B. Relevant Facts

         Having found no error in Magistrate Judge Harvey's determination of the undisputed facts for purposes of summary judgment analysis and overruling Ms. Toomer's objection otherwise, this Court fully adopts Magistrate Judge Harvey's thorough recitation of the facts in his R & R and incorporates that recitation by reference here. See Id. at 7-21.

         II. Standards of Review

         A. Review of Objections to Magistrate Judge's Report and Recommendation

         “[A] district court may review only those issues that the parties have raised in their objections to the Magistrate Judge's report . . . .” Taylor v. District of Columbia, 205 F.Supp.3d 75, 79 (D.D.C. 2016) (internal quotation marks omitted). When specific written objections have been filed with respect to a report and recommendation concerning a dispositive motion, the district court's review of the portions of the report and recommendation implicated by those objections is de novo. Fed.R.Civ.P. 72(b)(2), (3). But “[w]hen a party objects . . . to a magistrate judge's determination with respect to a non-dispositive matter, the Court must modify or set aside all or part of the magistrate judge's order if it is ‘clearly erroneous' or ‘contrary to law.'” Intex Recreation Corp. v. Team Worldwide Corp., 42 F.Supp.3d 80, 86 (D.D.C. 2013) (quoting Fed.R.Civ.P. 72(a)).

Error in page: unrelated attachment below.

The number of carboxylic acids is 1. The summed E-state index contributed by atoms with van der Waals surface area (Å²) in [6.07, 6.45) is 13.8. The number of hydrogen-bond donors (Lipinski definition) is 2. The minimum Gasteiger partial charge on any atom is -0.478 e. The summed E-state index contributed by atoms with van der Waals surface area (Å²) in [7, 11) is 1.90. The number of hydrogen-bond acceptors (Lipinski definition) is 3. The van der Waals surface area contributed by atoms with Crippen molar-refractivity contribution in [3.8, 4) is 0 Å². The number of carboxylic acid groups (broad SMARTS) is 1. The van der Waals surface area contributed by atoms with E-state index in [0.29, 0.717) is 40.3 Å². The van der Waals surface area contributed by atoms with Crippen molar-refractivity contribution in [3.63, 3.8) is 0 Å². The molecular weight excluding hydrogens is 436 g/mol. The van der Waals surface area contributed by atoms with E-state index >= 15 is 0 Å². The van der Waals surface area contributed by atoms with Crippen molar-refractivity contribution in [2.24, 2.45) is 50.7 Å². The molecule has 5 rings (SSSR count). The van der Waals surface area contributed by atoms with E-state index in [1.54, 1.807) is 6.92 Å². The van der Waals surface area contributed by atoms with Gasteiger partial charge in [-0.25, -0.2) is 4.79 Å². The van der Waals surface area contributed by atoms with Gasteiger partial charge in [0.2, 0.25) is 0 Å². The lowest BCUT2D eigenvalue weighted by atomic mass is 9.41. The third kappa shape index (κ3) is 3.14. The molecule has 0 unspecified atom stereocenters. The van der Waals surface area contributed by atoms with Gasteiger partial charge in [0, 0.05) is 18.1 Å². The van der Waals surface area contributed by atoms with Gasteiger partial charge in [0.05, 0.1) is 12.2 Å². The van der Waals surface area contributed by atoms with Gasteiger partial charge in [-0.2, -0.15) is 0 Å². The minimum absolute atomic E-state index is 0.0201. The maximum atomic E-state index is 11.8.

B. Summary Judgment

         Pursuant to Federal Rule of Civil Procedure 56, summary judgment should be granted “if the movant shows that there is no genuine dispute as to any material fact and the movant is entitled to judgment as a matter of law.” Fed.R.Civ.P. 56(a); Waterhouse v. District of Columbia, 298 F.3d 989, 991 (D.C. Cir. 2002). The moving party must identify “those portions of the pleadings, depositions, answers to interrogatories, and admissions on file, together with the affidavits, if any, which it believes demonstrate the absence of a genuine issue of material fact.” Celotex Corp. v. Catrett, 477 U.S. 317, 323 (1986) (internal quotation marks omitted). To defeat summary judgment, the nonmoving party must demonstrate that there is a genuine issue of material fact. Id. at 324. A material fact is one that is capable of affecting the outcome of the litigation. Anderson v. Liberty Lobby, Inc., 477 U.S. 242, 248 (1986). A genuine dispute is one where “the evidence is such that a reasonable jury could return a verdict for the nonmoving party.” Id. Further, in the summary judgment analysis “[t]he evidence of the non-movant is to be believed, and all justifiable inferences are to be drawn in his favor.” Id. at 255.